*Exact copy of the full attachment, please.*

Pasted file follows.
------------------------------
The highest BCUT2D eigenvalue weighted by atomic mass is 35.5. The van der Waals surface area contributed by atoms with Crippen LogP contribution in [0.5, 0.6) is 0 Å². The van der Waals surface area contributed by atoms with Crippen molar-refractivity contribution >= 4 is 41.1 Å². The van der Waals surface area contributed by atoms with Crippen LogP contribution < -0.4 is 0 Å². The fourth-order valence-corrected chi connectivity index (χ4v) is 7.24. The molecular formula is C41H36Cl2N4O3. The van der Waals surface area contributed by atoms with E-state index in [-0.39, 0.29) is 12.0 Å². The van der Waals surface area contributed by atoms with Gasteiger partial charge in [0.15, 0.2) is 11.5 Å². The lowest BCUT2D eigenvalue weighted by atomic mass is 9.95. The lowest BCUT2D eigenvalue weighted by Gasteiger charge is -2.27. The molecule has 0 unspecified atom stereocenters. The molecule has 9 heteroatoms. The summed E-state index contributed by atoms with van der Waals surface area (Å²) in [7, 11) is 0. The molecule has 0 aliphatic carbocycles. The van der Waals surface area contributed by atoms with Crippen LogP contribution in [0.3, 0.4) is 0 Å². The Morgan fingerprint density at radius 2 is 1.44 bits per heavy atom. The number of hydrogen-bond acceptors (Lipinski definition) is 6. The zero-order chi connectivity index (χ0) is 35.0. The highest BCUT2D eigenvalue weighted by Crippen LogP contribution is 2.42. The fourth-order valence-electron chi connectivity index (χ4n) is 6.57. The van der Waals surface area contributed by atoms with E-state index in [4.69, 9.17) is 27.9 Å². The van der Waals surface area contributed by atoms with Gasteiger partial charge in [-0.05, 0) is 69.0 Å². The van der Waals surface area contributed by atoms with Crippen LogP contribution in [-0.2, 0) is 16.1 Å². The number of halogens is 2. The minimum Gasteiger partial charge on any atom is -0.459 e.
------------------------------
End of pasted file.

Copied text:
The highest BCUT2D eigenvalue weighted by atomic mass is 35.5. The van der Waals surface area contributed by atoms with Crippen LogP contribution in [0.5, 0.6) is 0 Å². The van der Waals surface area contributed by atoms with Crippen molar-refractivity contribution >= 4 is 41.1 Å². The van der Waals surface area contributed by atoms with Crippen LogP contribution < -0.4 is 0 Å². The fourth-order valence-corrected chi connectivity index (χ4v) is 7.24. The molecular formula is C41H36Cl2N4O3. The van der Waals surface area contributed by atoms with E-state index in [-0.39, 0.29) is 12.0 Å². The van der Waals surface area contributed by atoms with Gasteiger partial charge in [0.15, 0.2) is 11.5 Å². The lowest BCUT2D eigenvalue weighted by atomic mass is 9.95. The lowest BCUT2D eigenvalue weighted by Gasteiger charge is -2.27. The molecule has 0 unspecified atom stereocenters. The molecule has 9 heteroatoms. The summed E-state index contributed by atoms with van der Waals surface area (Å²) in [7, 11) is 0. The molecule has 0 aliphatic carbocycles. The van der Waals surface area contributed by atoms with Crippen LogP contribution in [0.3, 0.4) is 0 Å². The Morgan fingerprint density at radius 2 is 1.44 bits per heavy atom. The number of hydrogen-bond acceptors (Lipinski definition) is 6. The zero-order chi connectivity index (χ0) is 35.0. The highest BCUT2D eigenvalue weighted by Crippen LogP contribution is 2.42. The fourth-order valence-electron chi connectivity index (χ4n) is 6.57. The van der Waals surface area contributed by atoms with E-state index in [4.69, 9.17) is 27.9 Å². The van der Waals surface area contributed by atoms with Gasteiger partial charge in [-0.05, 0) is 69.0 Å². The van der Waals surface area contributed by atoms with Crippen LogP contribution in [-0.2, 0) is 16.1 Å². The number of halogens is 2. The minimum Gasteiger partial charge on any atom is -0.459 e.